Could be several things a pic would be great but if experience is any indication it could will be your glass bed (i’m assuming your still using the stock bed) the creality bed is crappy to say the least or more likely your BL touch (assuming based on the firmware its a bl touch). You could try painters tape or glue stick or magigoo but the problem will come back most likely. best fixes is to get a PEI coated sheet and replace the bl touch with a better ABL device like the EZABL.
Could also try lowering your hotend temp to around 195, 200 C
I got it to stick well when i finally slowed it down to 10mm/sec, however I think that my z-offset was incorrect and i ended up with too much “smush” on the first layer.
My guess is that means means it is time to use an adhesive to help hold the first layer in place.
The temperature of your bed is NOT the temperature you set inside the slicer. Depending on the insulation the real bed surface temperature can be 10°C lower. Just remember that the sensor usually is below the bed, while more layers of metal are between the heating element and the print surface. I usually use 65°C, which works fine with a glass print surface.
Also keep in mind that temperature needs time to spread. So pre heat the printer for around 10 minutes before start printing. Also only calibrate the printer in hot state. This combination will result in constant bed adhesion.
The print speed does not matter, when it comes to bed adhesion. PEI hates finger print residue. You can ether use alcohol to clean it or use paper glue. Some say spitting on it would improve bed adhesion.
This. If the plastic is not sticking, you are probably too far. I like DRVAX’s suggestion to look at the wipe lines and skirt lines as they go down to see if they are sticking and not too squished. The test squares help provide better visual feedback to fine tune the z-offset (and to see if the bed is warped).
You can also increase “smush” by raising “Initial Layer Line Width” in Cura (or similar in any other slicer). This makes the slicer squish some plastic between your nozzle and bed.
I’ve been using the same type of bed with decent success as low as 40° C, after wiping it with a microfiber cloth and some isopropyl alcohol. It absolutely must be heated, so giving it some time to stabilize is a good idea, and check that you don’t have the printer or slicer set to some “power saver” mode that turns the bed heat off mid print.
Getting that first layer to stick is critical, and that means tramming the bed, compensating for bed unevenness, cleaning the surface, slowing the print, making it squish, etc. The BLtouch makes a lot of these much easier, but must have correct offsets (Creality ships a lot of printers with the wrong XY offsets, requiring a firmware fix such as from Kersey Fabrications).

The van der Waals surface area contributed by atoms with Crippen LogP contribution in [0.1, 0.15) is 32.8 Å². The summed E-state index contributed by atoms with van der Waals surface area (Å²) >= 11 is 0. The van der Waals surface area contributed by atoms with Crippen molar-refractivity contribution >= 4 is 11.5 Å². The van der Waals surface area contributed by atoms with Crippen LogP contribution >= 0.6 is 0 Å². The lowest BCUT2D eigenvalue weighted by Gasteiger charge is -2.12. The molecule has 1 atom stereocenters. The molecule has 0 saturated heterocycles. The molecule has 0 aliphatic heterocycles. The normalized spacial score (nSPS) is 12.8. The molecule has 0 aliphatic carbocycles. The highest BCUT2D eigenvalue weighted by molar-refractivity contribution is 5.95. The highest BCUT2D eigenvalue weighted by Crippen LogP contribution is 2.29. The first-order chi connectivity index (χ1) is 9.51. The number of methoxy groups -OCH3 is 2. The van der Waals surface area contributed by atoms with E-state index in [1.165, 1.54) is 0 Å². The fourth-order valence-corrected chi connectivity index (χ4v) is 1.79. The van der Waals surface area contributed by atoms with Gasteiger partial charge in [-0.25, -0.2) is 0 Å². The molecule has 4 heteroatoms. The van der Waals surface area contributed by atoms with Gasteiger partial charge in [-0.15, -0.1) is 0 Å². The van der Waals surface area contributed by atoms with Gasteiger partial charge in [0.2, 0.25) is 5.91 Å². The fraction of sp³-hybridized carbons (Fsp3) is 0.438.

Teaching Tech has some very good guides in order. By your picture, I would guess the main culprit might be minuscule amounts of skin oils on the bed surface.
I just had an interesting experience yesterday. I got the best print I’ve ever had with my Ender 3 V2. I week ago I destroyed my hot end housing (the black cover that holds the fans) when a very large print failed (didn’t stick to bed) on the 2nd layer. When I woke up the next day to see my print I had a huge glob of hardened PLA everywhere. I had to destroy the housing to get it off, and had to completely disassemble the hot end to clean it. Here’s the interesting part. I decided to print my own housing (Satsana 4010) from thingiverse. I cobbled my printer together to see if I could get it to limp along enough with a damaged housing to print a new housing. The hot end fan seemed to be working correctly, but was vibrating a bit more than usual, but the part fan duct was completely gone so that fan was just blowing straight down. The print turned out AMAZING. Super smooth sides. Absolutely no sign of warping at the corners, and this part was 50mm tall.
I’m using Inland Light PLA (its the only black PLA they had at MicroCenter). My nozzle temp setting is 214, the bed temp 67. Speed was:
Infill:60, Outer Wall: 30, Inner wall: 50, Top/Bottom: 40, Initial layer: 20.
I know these are kinda slow, but I needed to get a good part out of the machine so that I could repair it with the new housing.
I did have another thought. As I was cobbling my printer back together with the damaged housing I noticed the bed belt was a bit loose. I’m not really good at doing a complete checklist before every part (shouldn’t really need to), but maybe my bed belt had stretched a bit and gotten loose, which would explain why I was experiencing degradation of print quality.
I do (now) try to wipe the bed with IPA (rubbing alcohol) before every print and I monitor the print for the first layer.
Another thing I do if I think I’m having adhesion problems is to re-check my Z offset. I have a calibration part I use that is just 5 small squares located at the corners of the bed and the center. They are only 1 layer thick. I print these, and check if there are blobs or rough surfaces, and check if the individual traces are bonded to their neighbor traces. It takes a while to get it just right, but when you do this, you will have much better reliability on that first layer.
If I ever heat my bed for pla it is to make the print unstick. I don’t have good luck with flue stick so much as I do a touch of hairspray. Not every time. Once in a while I even clean up the surface but then I must put on some spray or glue because it will never come off unless I heat the bed up to 100 c. or break it off.
I realize that I do everything ass backwards to everyone else but I work from a few years experience…and still I know nothing!